Birmingham & Black Country

Council pledges The Public has 'long-term future'

The Public gallery
Image caption The Public cost £72m and opened in 2008

An arts centre that opened two years behind schedule and millions of pounds over budget does have "a long-term future", Sandwell Council said.

The council has said it cannot continue spending £30,000 a week to subsidise The Public, which cost £72m to build.

But after a cabinet meeting councillors said they were in talks to secure a "financially-viable future".

Leader Darren Cooper said it was a "crying shame" but people would "inevitably" lose their jobs".

The authority said it would have a shortlist of options for the future of the arts centre ready for a public consultation "in four to six weeks".

Sixth form centre

Mr Cooper said: "We have not voted to permanently close The Public - and we've never said we were going to.

"One of the options is Sandwell College potentially taking over the building to use it as a sixth form and lifelong learning centre - with arts, community and business provision too."

Image caption James Higgs said a petition to save the public has 5,000 signatures

The original funders of The Public project are also being consulted about future plans, he added.

James Higgs, 19, a worker at the LearnPlay Foundation who are based at The Public, welcomed the statement from the council.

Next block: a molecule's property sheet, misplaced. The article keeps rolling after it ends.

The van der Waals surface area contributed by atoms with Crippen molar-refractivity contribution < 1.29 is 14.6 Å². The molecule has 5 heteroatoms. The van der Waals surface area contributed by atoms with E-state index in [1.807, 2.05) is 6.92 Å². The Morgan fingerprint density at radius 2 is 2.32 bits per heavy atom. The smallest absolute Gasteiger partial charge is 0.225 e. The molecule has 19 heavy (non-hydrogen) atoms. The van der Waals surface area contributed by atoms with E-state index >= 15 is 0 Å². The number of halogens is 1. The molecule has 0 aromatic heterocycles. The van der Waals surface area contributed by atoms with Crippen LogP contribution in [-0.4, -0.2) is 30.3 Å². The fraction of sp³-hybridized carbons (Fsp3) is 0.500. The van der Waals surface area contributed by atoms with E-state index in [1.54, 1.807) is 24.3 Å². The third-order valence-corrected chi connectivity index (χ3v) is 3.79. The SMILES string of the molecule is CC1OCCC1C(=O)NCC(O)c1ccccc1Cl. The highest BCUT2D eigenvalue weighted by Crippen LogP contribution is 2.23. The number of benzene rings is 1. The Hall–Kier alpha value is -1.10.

"I feel like we are getting somewhere but we still want to know more.

"I still think we can make The Public work and our petition of over 5,000 names has shown the council how much support there is for the venue," he said.

The council said the current agreement with Sandwell Arts Trust to run The Public will end on 30 November when it will hand the building back.

The trust had asked for a minimum five-year deal to run the centre.

More than 380,000 people visited The Public in 2012-13 according to Sandwell Arts Trust. More than half of these were from the Sandwell area.

A total of 30 businesses are based in The Public.

The public and the press were excluded from the meeting where the decision was made because the council said "commercially sensitive information" was being discussed.

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